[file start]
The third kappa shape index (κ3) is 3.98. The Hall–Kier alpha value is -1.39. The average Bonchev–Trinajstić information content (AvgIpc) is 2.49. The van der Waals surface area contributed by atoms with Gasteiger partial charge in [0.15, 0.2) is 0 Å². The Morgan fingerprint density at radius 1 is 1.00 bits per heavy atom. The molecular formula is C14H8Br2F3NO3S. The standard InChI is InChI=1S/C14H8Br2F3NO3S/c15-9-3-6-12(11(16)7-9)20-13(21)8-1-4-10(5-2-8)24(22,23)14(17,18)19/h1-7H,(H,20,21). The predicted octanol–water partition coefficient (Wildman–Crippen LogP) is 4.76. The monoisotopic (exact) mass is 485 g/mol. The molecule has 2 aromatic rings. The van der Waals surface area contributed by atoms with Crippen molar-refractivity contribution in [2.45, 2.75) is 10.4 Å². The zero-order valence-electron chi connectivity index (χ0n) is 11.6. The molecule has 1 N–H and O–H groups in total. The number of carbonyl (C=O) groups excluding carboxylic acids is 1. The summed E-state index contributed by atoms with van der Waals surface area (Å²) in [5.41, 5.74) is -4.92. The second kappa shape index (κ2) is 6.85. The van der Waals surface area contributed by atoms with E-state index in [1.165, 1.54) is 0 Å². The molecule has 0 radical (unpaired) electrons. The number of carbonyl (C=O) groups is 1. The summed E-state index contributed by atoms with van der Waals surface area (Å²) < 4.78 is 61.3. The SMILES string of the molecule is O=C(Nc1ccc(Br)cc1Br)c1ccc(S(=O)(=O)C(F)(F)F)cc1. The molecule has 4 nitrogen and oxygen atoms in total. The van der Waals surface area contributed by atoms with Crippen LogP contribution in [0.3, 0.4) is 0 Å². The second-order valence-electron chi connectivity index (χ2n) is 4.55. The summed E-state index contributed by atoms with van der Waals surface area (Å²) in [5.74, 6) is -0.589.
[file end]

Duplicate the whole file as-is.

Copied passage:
The third kappa shape index (κ3) is 3.98. The Hall–Kier alpha value is -1.39. The average Bonchev–Trinajstić information content (AvgIpc) is 2.49. The van der Waals surface area contributed by atoms with Gasteiger partial charge in [0.15, 0.2) is 0 Å². The Morgan fingerprint density at radius 1 is 1.00 bits per heavy atom. The molecular formula is C14H8Br2F3NO3S. The standard InChI is InChI=1S/C14H8Br2F3NO3S/c15-9-3-6-12(11(16)7-9)20-13(21)8-1-4-10(5-2-8)24(22,23)14(17,18)19/h1-7H,(H,20,21). The predicted octanol–water partition coefficient (Wildman–Crippen LogP) is 4.76. The monoisotopic (exact) mass is 485 g/mol. The molecule has 2 aromatic rings. The van der Waals surface area contributed by atoms with Crippen molar-refractivity contribution in [2.45, 2.75) is 10.4 Å². The zero-order valence-electron chi connectivity index (χ0n) is 11.6. The molecule has 1 N–H and O–H groups in total. The number of carbonyl (C=O) groups excluding carboxylic acids is 1. The summed E-state index contributed by atoms with van der Waals surface area (Å²) in [5.41, 5.74) is -4.92. The second kappa shape index (κ2) is 6.85. The van der Waals surface area contributed by atoms with E-state index in [1.165, 1.54) is 0 Å². The molecule has 0 radical (unpaired) electrons. The number of carbonyl (C=O) groups is 1. The summed E-state index contributed by atoms with van der Waals surface area (Å²) < 4.78 is 61.3. The SMILES string of the molecule is O=C(Nc1ccc(Br)cc1Br)c1ccc(S(=O)(=O)C(F)(F)F)cc1. The molecule has 4 nitrogen and oxygen atoms in total. The van der Waals surface area contributed by atoms with Crippen LogP contribution in [0.3, 0.4) is 0 Å². The second-order valence-electron chi connectivity index (χ2n) is 4.55. The summed E-state index contributed by atoms with van der Waals surface area (Å²) in [5.74, 6) is -0.589.